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Let's say I have a list somewhere called majorPowers which contain these two lists:

axis=["germany","italy","japan"]
allies=["russia","uk","us"]

I'd like to insert each of the elements of these lists, into a new mega-list. I'm currently doing this:

>>> temp = []
>>> temp = [ww2.append(t) for t in majorPowers]
>>>ww2
[['germany','italy','japan'],['russia','uk','us']]

How do I adjust this to not use the temp and to insert the individual elements into ww2 instead of the lists themselves(axis and allied).

Also, would the new mega-list itself be classed as a comprehensive list, or the process of making it?

EDIT:

Please note I do not want to do:

for a in list1:
    for b in a:
        c.append(b)

@S.Lott. I understand your point. However I'm trying to learn some of the tricks in Python, instead of the standard way I'd usually do things. This is just to open my mind to Python a little more!

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What's wrong with your "I do not want to do" solution? (1) it works. (2) it's short and perfectly clear. What's wrong with it? –  S.Lott Nov 19 '09 at 11:08
2  
python list.extend mean 'for for b in a: c.append(b)' –  Anurag Uniyal Nov 19 '09 at 11:11
1  
I just wanted to note that your list comprehension using append could have been written ww2 = [axis,allies] to produce that result. There are some nice solutions below but they don't mention list flattening, which is what you are doing. If you google for "Python list flatten" then you should come upon some discussions of interest. –  Michael Dillon Nov 19 '09 at 11:40

4 Answers 4

up vote 5 down vote accepted

It is good that you ask this question, because it is bad form to misuse list comprehensions like that. The code you show uses append, not to generate the elements of temp, but because of its side effects. Avoid side effects in list comprehensions!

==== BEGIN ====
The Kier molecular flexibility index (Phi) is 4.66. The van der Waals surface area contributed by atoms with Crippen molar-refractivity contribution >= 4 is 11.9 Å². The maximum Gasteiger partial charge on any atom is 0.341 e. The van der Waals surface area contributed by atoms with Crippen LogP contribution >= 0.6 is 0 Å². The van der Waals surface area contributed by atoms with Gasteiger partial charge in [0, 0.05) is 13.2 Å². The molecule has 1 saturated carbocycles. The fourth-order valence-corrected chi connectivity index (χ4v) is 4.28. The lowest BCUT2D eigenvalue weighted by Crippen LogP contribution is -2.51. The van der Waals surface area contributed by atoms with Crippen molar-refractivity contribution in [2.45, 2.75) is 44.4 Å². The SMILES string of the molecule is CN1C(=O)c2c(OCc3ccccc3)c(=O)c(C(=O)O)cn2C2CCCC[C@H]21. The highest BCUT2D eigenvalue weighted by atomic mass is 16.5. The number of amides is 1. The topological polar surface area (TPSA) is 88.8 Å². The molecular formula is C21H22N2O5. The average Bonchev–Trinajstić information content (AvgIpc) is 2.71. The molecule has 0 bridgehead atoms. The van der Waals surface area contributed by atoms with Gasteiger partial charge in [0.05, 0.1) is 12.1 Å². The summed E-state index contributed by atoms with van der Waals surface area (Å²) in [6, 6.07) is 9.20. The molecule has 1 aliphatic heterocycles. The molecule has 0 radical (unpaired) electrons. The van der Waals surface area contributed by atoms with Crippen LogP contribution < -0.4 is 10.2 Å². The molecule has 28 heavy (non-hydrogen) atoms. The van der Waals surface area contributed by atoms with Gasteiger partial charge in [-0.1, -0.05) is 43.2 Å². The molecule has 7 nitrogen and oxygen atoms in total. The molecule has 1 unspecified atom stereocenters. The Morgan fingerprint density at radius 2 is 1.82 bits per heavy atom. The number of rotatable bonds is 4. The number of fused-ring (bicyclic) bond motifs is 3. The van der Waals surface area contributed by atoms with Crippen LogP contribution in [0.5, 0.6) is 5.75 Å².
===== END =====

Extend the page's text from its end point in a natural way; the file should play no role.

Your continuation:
So, there are a couple of things you can do. First, you can use itertools.chain:

>>> from itertools import chain
>>> list(chain(*mayorPowers))
['germany', 'italy', 'japan', 'russia', 'uk', 'us']

Instead of passing the elements of mayorPowers as individual arguments to chain, you can also use itertools.chain.from_iterable:

>>> list(chain.from_iterable(mayorPowers))
['germany', 'italy', 'japan', 'russia', 'uk', 'us']

Or you can use extend:

>>> ww2 = []
>>> for mp in mayorPowers:
...     ww2.extend(mp)
...
>>> ww2
['germany', 'italy', 'japan', 'russia', 'uk', 'us']

Or sum (I like this one most, I suppose):

>>> sum(mayorPowers, [])
['germany', 'italy', 'japan', 'russia', 'uk', 'us']

Or, to be a little crazy (uses functools.reduce and operator.add),

>>> from functools import reduce
>>> from operator import add
>>> reduce(add, mayorPowers)
['germany', 'italy', 'japan', 'russia', 'uk', 'us']
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I don't think you need to import reduce - I think reduce and map are builtins (at least from 2.5) –  robince Nov 19 '09 at 11:10
    
@thrope: In 2.x yes, but not in 3.x. (reduce was often abused. And as you can see, in this example too, it is not the preferred method.) –  Stephan202 Nov 19 '09 at 11:12
    
You always provide a thorough, well written answer, Stephan202. Much appreciated! :) –  Federer Nov 19 '09 at 11:18
from itertools import chain
ww2 = list(chain.from_iterable(majorPower))
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-1: unnecessary use of itertools –  Anonymous Nov 19 '09 at 10:58
    
Alternatively, since there is a finite number of mayor powers, list(chain(*mayorPowers)). –  Stephan202 Nov 19 '09 at 10:58
    
what is wrong with sum(majorPowers,[]) instead? –  Anurag Uniyal Nov 19 '09 at 11:01
    
what's the problem with using itertools? –  nosklo Nov 19 '09 at 11:05
    
also from_iterable was introduced in 2.6 –  Anurag Uniyal Nov 19 '09 at 11:06

try extend

for t in majorPowers: ww2.extend(t)

or

sum(majorPowers,[])
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I would use reduce:

from operator import add
ww2 = reduce(add, majorPowers)
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Downvote with no comment? –  robince Nov 19 '09 at 11:12

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